A: Yeah. If La­bor took the re­al­is­tic line, I wanted to make a proper gi­ant ro­bot one. There was a back­ground rea­son within the in­dus­try—the two movies were planned around the same time and they de­cided on “Pat­la­bor” to go first. So when I saw it, there was no ac­tion at all and it ended right be­fore the ro­bots bat­tle start­ed, with a line “Rocket Punch!” I thought “You’ve gotta be kid­ding.” My plan was be­ing scrapped by some­thing like this? I was­n’t hav­ing it. There­fore, the vir­tual en­emy at the time was Pat­la­bor.

I: Hey (laugh). But I did­n’t know that. I think I can un­der­stand the sit­u­a­tion maybe. I like ro­bot works, but I thought I was not so good at it. I be­came more in­ter­ested in fid­dling around with char­ac­ters. Try­ing to vi­su­alise fan­tasies can get very risky in­deed, you know. For ex­am­ple the en­e­my, when they get knocked out, they don’t blow up, they just re­turn to earth or sand like Golem. I wanted to put in that kind of de­scrip­tion. That’s why I named it Dolem.

— The soil?

I: It’s the im­age of Bastodon, the gi­ant fos­sil beast in the sec­ond episode of “Raideen.” When the body made of grey stone is cut it just “cracks,” in­side there is­n’t mus­cles, it’s just a red coloured stone. I orig­i­nally wanted to do it with that kind of im­agery.

— In “Eva”, Mr. An­no’s work, the en­emy is not a hu­man shaped ro­bot.

A: If I made them hu­man-shaped, it would have been much more work. They do bat­tle prop­erly in the first and the sec­ond episodes, but that was be­cause at that time we still had re­sources to em­ploy an­i­ma­tors. In the fifth or sixth episode it was just done with­out.

I: That’s what hap­pens some­times. If we make an im­pact strong enough to hook the au­di­ence in the first or the sec­ond episode, we can sur­vive on it.

A: Then we re­duce the num­ber of the char­ac­ter (draw­ings) and use more in the bat­tle scenes. In Eva we used fewer than 4500 cels, but it looks like we used 6000 cels. That’s be­cause we did that trick.

I: Yeah, sub­trac­tion is the rule.

The Crucial difference between the two directors

— Nowa­days, the stan­dard, or­tho­dox type of ro­bot ani­mes for chil­dren seem al­most ex­tinct.

A: The over­whelm­ing fac­tor is the chil­dren’s di­min­ish­ing imag­i­na­tion. That’s one of the rea­sons why gi­ant ro­bots are dis­ap­pear­ing. They can’t imag­ine like “What if there were huge ro­bots in this world?” As for me, even now, when I’m look­ing around in town I think to my­self “Oh I wish Ul­tra­man were stand­ing right here…”

I: Like, tak­ing a walk and you see a build­ing, and this im­agery of a “kaiju” over there, about this size and with such and such sil­hou­et­te…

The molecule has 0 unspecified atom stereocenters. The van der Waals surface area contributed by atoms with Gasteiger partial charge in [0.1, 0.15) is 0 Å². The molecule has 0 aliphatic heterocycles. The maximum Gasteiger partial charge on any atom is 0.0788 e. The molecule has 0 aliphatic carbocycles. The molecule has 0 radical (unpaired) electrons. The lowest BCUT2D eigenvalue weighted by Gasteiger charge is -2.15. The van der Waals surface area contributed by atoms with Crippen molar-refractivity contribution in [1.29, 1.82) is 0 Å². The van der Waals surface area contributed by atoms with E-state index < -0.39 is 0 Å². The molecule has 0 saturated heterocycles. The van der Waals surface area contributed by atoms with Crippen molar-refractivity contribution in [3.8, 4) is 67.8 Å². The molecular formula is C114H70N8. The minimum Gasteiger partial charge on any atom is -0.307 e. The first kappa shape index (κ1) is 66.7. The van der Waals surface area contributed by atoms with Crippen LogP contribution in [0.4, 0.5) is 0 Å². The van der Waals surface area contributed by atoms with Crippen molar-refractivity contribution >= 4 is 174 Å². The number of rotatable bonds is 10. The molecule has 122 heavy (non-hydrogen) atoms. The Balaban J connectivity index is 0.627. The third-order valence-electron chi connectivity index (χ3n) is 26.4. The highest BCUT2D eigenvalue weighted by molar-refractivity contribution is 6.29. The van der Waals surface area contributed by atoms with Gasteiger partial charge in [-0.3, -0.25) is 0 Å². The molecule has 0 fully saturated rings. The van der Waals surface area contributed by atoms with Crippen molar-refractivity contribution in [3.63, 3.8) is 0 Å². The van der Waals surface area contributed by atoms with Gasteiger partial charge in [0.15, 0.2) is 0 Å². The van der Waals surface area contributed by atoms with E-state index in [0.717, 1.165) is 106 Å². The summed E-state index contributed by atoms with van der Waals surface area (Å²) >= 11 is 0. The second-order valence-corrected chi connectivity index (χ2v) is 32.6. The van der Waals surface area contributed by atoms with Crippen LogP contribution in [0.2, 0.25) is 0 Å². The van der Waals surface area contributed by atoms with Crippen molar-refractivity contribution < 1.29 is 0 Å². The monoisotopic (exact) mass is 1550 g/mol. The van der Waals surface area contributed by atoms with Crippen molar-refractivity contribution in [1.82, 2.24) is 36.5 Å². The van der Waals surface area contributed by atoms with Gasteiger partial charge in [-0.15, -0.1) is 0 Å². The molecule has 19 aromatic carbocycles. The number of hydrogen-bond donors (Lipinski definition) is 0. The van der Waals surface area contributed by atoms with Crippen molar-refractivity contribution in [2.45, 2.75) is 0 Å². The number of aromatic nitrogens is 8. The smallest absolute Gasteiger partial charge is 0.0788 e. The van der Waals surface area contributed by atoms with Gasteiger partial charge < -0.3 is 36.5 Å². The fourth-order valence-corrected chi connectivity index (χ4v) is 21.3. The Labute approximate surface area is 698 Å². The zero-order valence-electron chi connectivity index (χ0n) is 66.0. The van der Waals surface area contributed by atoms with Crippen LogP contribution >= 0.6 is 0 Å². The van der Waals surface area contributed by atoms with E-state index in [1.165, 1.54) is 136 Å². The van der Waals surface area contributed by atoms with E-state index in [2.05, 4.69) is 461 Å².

A: When I am trav­el­ing on the and come up to , I imag­ine build­ing a film­ing set around there (laugh). And how cool it would be if I imag­ine if the Mighty [Birdy the Mighty; Izubuchi worked on the 2008 ani­me] made an emer­gency land­ing there.

I: Gante [giant stone de­mon, Brave Raideen] has an im­pos­ing fig­ure, so if he ap­peared from be­hind the build­ing… The good thing about the Gante is that he has his face on the fin­ger­tip.

A: That’s bad. We don’t need a face on the fin­ger­tip.

I: Why not!

A: Then it would­n’t be me­chan­i­cal.

I: But I keep say­ing, Gante is­n’t me­chan­i­cal.

A: That is your prob­lem. It has to be me­chan­i­cal.

I: Then what about the eyes? Are eyes OK? Like the Gabrin6.

A: The eyes are OK. I per­mit that.

I: Ky­owan Gan­gar (the Gi­ant Arm) [?].

A: OK!

I: There he goes, see? (laugh). I like the bal­ance where they look like the hands and they are not. He’s sup­posed to be able to con­trol every­thing, but he hurts when he gets shot. I re­ally liked the hy­brid feel, be­tween ma­chin­ery and liv­ing crea­ture.

A: No way! I want ro­bots to be ro­bots.

I: Stop be­ing diffi­cult.

A: Ro­bots are ro­bots. Hy­brid? And made of rock­s??

I: That’s what’s good about it! I liked it be­cause it was rock, not an or­ganic mat­ter. What’s wrong with that?

A: It’s no good when they have like a lion here (in the chest), or when an an­i­mal is a ro­bot. You see like Go­lion [from Beast King Go­Lion], there’s a hu­man face in­side the li­on’s mouth when the beast opens it. It’s the face of a hu­man be­ing he’s eat­en… (laugh).

I: Ba­si­cally I do not like the kinds like Go­lion ei­ther, but I like Gante.

A: For me the only gim­mick that was OK was when the Dar­ta­nias [from ] trans­forms, the joint of the shoul­der stretch­es.

I: I was do­ing the en­emy of the Dar­ta­nias at that time. I’m not in­ter­ested in the main char­ac­ter’s mech­a­nism.

A: I’m only in­ter­ested in the main char­ac­ters (laugh).

— Now I see, there is a huge gap be­tween you two…

A: His work is only for “pe­tite mecha”, so he can’t help it…

I: Can’t help it? Ex­cuse me (laugh). When I say en­e­my, I mean the vil­lain, I’m in­ter­ested in the back­bench guys, the anony­mous ac­tors with char­ac­ter who end up over­shad­ow­ing the hero.

A: No, the he­roes!! I’m only in­ter­ested in the he­roes.

I: See, here is a huge gap (laugh).

Eva’s transfiguration from the orthodox robot anime

I: You told me when I helped you with Eva that you would go for a straight­for­ward, stan­dard type of work, did­n’t you? How did it end up the way it did?

A: Strange, is­n’t it? There was a point when I adopted an any­thing-goes at­ti­tude, and I went with the flow, and the re­sult was some­thing en­tirely differ­ent from the orig­i­nal plan. It was re­ally strange. For me the ini­tial idea was “Mazinger” and “Gun­dam”.

I: You said that you were think­ing of a big happy end­ing. It was a kind of happy end, but was­n’t it differ­ent from what you were thought of in the be­gin­ning?

A: Yeah, it feels differ­ent. I think it’s strange.

I: Strange…? (laugh).

A: It changed grad­u­al­ly…